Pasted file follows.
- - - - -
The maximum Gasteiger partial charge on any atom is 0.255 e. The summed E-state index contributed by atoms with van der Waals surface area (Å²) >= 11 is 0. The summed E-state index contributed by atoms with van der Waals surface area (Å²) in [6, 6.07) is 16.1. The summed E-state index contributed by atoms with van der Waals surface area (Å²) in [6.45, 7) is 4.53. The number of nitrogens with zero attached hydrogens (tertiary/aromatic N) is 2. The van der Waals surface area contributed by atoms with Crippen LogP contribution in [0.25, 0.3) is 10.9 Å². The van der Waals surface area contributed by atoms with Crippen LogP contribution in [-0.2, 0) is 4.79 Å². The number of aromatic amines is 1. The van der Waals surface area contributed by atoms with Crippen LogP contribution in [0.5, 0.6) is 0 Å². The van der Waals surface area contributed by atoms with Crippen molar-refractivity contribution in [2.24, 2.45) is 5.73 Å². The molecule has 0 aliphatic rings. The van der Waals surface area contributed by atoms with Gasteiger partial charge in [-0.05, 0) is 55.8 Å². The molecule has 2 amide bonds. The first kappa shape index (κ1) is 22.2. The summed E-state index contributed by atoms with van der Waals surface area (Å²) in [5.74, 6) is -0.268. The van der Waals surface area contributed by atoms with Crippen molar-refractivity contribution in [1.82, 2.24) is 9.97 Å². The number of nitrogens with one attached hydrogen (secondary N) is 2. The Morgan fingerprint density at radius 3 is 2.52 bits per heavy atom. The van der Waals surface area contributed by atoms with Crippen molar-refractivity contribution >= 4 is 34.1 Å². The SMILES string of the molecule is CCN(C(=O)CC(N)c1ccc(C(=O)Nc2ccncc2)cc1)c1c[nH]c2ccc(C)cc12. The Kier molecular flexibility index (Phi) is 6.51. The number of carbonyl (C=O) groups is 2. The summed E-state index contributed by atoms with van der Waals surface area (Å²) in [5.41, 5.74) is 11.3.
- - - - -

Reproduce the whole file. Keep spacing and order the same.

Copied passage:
The maximum Gasteiger partial charge on any atom is 0.255 e. The summed E-state index contributed by atoms with van der Waals surface area (Å²) >= 11 is 0. The summed E-state index contributed by atoms with van der Waals surface area (Å²) in [6, 6.07) is 16.1. The summed E-state index contributed by atoms with van der Waals surface area (Å²) in [6.45, 7) is 4.53. The number of nitrogens with zero attached hydrogens (tertiary/aromatic N) is 2. The van der Waals surface area contributed by atoms with Crippen LogP contribution in [0.25, 0.3) is 10.9 Å². The van der Waals surface area contributed by atoms with Crippen LogP contribution in [-0.2, 0) is 4.79 Å². The number of aromatic amines is 1. The van der Waals surface area contributed by atoms with Crippen LogP contribution in [0.5, 0.6) is 0 Å². The van der Waals surface area contributed by atoms with Crippen molar-refractivity contribution in [2.24, 2.45) is 5.73 Å². The molecule has 0 aliphatic rings. The van der Waals surface area contributed by atoms with Gasteiger partial charge in [-0.05, 0) is 55.8 Å². The molecule has 2 amide bonds. The first kappa shape index (κ1) is 22.2. The summed E-state index contributed by atoms with van der Waals surface area (Å²) in [5.74, 6) is -0.268. The van der Waals surface area contributed by atoms with Crippen molar-refractivity contribution in [1.82, 2.24) is 9.97 Å². The number of nitrogens with one attached hydrogen (secondary N) is 2. The Morgan fingerprint density at radius 3 is 2.52 bits per heavy atom. The van der Waals surface area contributed by atoms with Crippen molar-refractivity contribution >= 4 is 34.1 Å². The SMILES string of the molecule is CCN(C(=O)CC(N)c1ccc(C(=O)Nc2ccncc2)cc1)c1c[nH]c2ccc(C)cc12. The Kier molecular flexibility index (Phi) is 6.51. The number of carbonyl (C=O) groups is 2. The summed E-state index contributed by atoms with van der Waals surface area (Å²) in [5.41, 5.74) is 11.3.